‘Canabri­ties’ pair con­tinue their weed war

The Star Early Edition - - NEWS - GOITSEMANG TLHABYE

THEY have been called “canabri­ties” look­ing to get fa­mous and a bunch of drug ad­dicts try­ing to get off their drug charges, but Myr­tle Clarke and part­ner Ju­lian Sto­bbs are de­ter­mined to keep fight­ing for the le­gal­i­sa­tion of dagga.

The “dagga cou­ple” as they have been nick­named, ap­peared briefly in the high court in Pre­to­ria yes­ter­day to kick­start their 19-day trial call­ing for the le­gal­i­sa­tion of cannabis.

The cou­ple, through their or­gan­i­sa­tion Field of Green For All, were ex­pected to bring nine ex­perts to tes­tify on top­ics con­cern­ing cannabis us­age, its heal­ing pow­ers, cul­tural, his­tor­i­cal, eco­nomic and tra­di­tional as­pects.

But the mat­ter was post­poned as there was a dis­pute on court pro­ceed­ings be­ing streamed live.

Clarke said they had put in an ap­pli­ca­tion six weeks prior to the trial for the broad­cast­ing of pro­ceed­ings but had had to make a num­ber of con­ces­sions, one be­ing that no evening high­lights would be made, but she said the live stream or­der was granted on Fri­day.

Yes­ter­day, how­ever, de­spite the green light for the stream go­ing ahead, the de­fence re­quested Judge Nat­var­lal Ran­chod to pro­vide rea­sons in writ­ing be­fore the mat­ter could pro­ceed.

“The judge had to go back and write his rea­sons for grant­ing the live stream and that was only af­ter 12. So it was de­cided that the mat­ter be post­poned to al­low for a full day,” she said.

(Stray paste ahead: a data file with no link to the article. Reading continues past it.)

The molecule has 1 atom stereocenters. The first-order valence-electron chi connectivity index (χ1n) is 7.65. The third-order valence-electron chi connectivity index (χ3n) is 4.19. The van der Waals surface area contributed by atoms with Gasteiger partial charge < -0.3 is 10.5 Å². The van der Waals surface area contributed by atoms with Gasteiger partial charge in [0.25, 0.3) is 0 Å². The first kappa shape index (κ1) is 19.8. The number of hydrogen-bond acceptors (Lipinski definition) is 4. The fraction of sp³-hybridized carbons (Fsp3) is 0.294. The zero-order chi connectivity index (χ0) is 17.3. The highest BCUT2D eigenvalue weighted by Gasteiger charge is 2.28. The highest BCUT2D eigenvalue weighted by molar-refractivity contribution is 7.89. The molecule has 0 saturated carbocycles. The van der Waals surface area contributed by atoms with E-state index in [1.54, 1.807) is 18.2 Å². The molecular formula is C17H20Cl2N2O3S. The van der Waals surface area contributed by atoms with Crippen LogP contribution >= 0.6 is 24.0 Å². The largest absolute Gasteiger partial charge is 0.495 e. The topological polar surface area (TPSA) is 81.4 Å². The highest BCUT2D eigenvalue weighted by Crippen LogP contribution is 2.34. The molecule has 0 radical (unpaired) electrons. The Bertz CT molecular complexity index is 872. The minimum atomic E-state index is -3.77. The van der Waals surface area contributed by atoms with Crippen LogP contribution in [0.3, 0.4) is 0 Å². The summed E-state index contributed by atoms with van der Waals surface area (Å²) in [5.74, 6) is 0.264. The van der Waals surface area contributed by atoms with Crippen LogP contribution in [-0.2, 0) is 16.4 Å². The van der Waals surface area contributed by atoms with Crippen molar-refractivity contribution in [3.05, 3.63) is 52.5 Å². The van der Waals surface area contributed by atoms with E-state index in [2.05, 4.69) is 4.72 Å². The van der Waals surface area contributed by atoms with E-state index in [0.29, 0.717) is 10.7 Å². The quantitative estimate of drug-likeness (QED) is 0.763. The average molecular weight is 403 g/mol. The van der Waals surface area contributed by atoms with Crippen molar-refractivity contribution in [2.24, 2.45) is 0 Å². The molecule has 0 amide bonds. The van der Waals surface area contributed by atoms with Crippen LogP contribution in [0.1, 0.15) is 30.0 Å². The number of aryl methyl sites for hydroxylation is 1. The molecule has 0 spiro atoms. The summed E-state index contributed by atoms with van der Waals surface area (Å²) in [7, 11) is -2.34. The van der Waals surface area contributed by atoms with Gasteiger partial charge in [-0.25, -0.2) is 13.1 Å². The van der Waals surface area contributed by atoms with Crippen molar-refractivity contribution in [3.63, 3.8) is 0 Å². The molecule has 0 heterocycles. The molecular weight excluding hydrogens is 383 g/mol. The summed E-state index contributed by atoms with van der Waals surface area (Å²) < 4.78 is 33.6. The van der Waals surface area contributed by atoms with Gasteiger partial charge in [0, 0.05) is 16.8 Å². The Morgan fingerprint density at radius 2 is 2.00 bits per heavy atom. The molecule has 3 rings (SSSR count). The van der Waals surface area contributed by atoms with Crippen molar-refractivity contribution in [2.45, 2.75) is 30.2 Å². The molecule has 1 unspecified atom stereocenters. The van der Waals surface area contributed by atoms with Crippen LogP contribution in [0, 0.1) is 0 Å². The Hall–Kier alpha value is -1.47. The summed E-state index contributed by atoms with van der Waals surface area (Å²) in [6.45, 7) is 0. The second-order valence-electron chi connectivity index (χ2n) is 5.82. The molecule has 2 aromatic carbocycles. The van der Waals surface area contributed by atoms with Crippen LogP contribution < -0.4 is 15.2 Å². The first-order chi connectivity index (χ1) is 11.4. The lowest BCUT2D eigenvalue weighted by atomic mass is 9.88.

As they pre­pared to start the trial inside, mem­bers of Um­phakathi Okhat­hazek­ile (Con­cerned Young Peo­ple of South Africa) protested out­side, hold­ing up plac­ards that read “Say no to dagga” and “dagga kills”.

They had come from dif­fer­ent prov­inces and handed out pam­phlets which called on cit­i­zens to say no to the le­gal­i­sa­tion of cannabis as they be­lieved it was a de­stroyer of lives.

But Clarke said they were not dis­heart­ened by the crowds gath­ered out­side.

“We don’t take it per­son­ally. If any­thing, we would be wor­ried if they weren’t demon­strat­ing. This is the hall­mark of a func­tion­ing demo­cratic process.”

Un­like Gareth Prince’s foiled chal­lenge in 2002 in the West­ern Cape High Court, Clarke said they had re­ceived im­mense sup­port from the cannabis com­mu­nity.

Prince sought ex­emp­tion from the law based on his Rasta­far­ian re­li­gion.

“We never started on this seven-year jour­ney look­ing to be fa­mous. We un­der­stand that it comes with the ter­ri­tory of be­ing in the me­dia spot­light,” said Clarke.

The cou­ple were thrust into the steer­ing chair for the le­gal­i­sa­tion of weed af­ter they were ar­rested for be­ing in pos­ses­sion of more than 115g of dagga when the SAPS raided their home in Au­gust 2010.

The po­lice were al­legedly act­ing on a tip-off of a “drug lab” be­ing on the cou­ple’s prop­erty.

West­ern Cape High Court Judge Den­nis Davis ear­lier this year de­clared that leg­is­la­tion ban­ning the use of the plant by adults in the pri­vacy of their own homes was in­valid.

He sub­se­quently gave Par­lia­ment 24 months to change the laws which he re­garded as in­con­sis­tent with the con­sti­tu­tional right to pri­vacy.

The mat­ter is set to con­tinue to­day.


LEAF IT ALONE: Peo­ple protest out­side the high court in Pre­to­ria yes­ter­day against the le­gal­i­sa­tion of dagga.

SMOKE FOLKS: Myr­tle Clark and Ju­lian Sto­bbs out­side court.

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